By Susan Cornwell
WASHINGTON (Reuters) – U.S. President Donald Trump plans a speech in coming days to lay out his views on how immigration laws should be overhauled, Republican senators said on Tuesday after top White House advisers briefed them on the plan.
Trump has been working with advisers on a proposal to boost visas for highly skilled workers seeking to immigrate to the United States and cut back on other types of visas – a plan unlikely to pass Congress ahead of the November 2020 presidential election.
Republicans and Democrats have fought for years about how to overhaul outdated immigration laws, and the battle has become even more polarized since 2016 when Trump ran for office on a pledge to build a wall on the southern U.S. border to keep out migrants entering the country illegally.
Republican Senators John Cornyn and John Barrasso told reporters that Trump would give his views in a speech as soon as this week. A White House spokesman did not respond to requests for comment on the speech.
The senators spoke as they were leaving their weekly policy lunch at the Capitol where they heard from Trump’s son-in-law and senior adviser, Jared Kushner, and hardline immigration adviser Stephen Miller – who have been working on the plan with other White House officials for a couple of months.
Kushner briefed the senators on the contours of the plan, a person familiar with the situation said, speaking on condition of anonymity. “He got a very warm reception,” the source said.
Republican Senator Lindsey Graham told reporters the plan was aimed at unifying Republicans around core principles on border security and a merit-based system for legal immigration.
“I don’t think it’s designed to get Democratic support as much as it is to unify the Republican Party around border security,” Graham said.
Support from Democrats would be needed to advance any kind of immigration through Congress.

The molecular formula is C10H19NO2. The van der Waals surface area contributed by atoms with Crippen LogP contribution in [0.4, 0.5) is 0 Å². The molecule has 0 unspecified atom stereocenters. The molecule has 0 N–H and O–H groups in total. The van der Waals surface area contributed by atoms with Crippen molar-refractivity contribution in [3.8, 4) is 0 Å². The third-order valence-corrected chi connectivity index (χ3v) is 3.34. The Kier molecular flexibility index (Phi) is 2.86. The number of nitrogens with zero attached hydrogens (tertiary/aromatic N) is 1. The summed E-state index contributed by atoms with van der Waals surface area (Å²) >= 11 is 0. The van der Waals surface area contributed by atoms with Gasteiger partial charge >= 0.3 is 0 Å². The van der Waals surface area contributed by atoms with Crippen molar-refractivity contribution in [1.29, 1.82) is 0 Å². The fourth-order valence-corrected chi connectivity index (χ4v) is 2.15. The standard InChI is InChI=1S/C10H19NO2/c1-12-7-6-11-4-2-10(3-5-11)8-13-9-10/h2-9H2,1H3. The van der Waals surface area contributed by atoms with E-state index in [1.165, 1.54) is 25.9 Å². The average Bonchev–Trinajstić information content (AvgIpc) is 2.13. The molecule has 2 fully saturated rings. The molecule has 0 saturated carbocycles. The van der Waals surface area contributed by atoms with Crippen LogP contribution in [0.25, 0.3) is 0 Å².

Both Graham and Senator Kevin Cramer – who attended a similar briefing about the plan with Trump at the White House last week – said the plan would keep immigration numbers steady.
“I think the president feels, and rightfully so, that politically speaking, no lowering of the number, or raising of number – keeping a steady number – is probably the safe doable space that they are searching for. I think he’s right on that,” Cramer said.
Immigration hawks are likely to be wary of a plan that does not cut immigration numbers, particularly heading into elections, said Jessica Vaughan of the Center for Immigration Studies, a group that advocates for immigration restrictions.
“If the president botches this, it could cost all Republicans dearly in 2020,” Vaughan said.
The plan includes ideas to address the recent surge of Central American migrants at the southern border, Cramer said, including “changing some of the policies relating to sending people back, processing them quicker, having resources at the border to process, and changing some of the policies as it relates to asylum, some asylum reforms.”
Trump’s advisers also have been working on provisions for guest workers for farms and other seasonal employers.
Lawmakers have said the Republican proposals will not include measures to protect from deportation the more than 1 million immigrants brought illegally to the United States as children years ago and referred to as “Dreamers.”
The Democratic-controlled House of Representatives plans to consider its own immigration package in coming weeks, and “Dreamer” protections are expected to be included.
(Reporting by Susan Cornwell; Additional reporting by Steve Holland in Hackberry, Louisiana, Roberta Rampton in Washington and Mica Rosenberg in New York; Editing by Phil Berlowitz and Peter Cooney)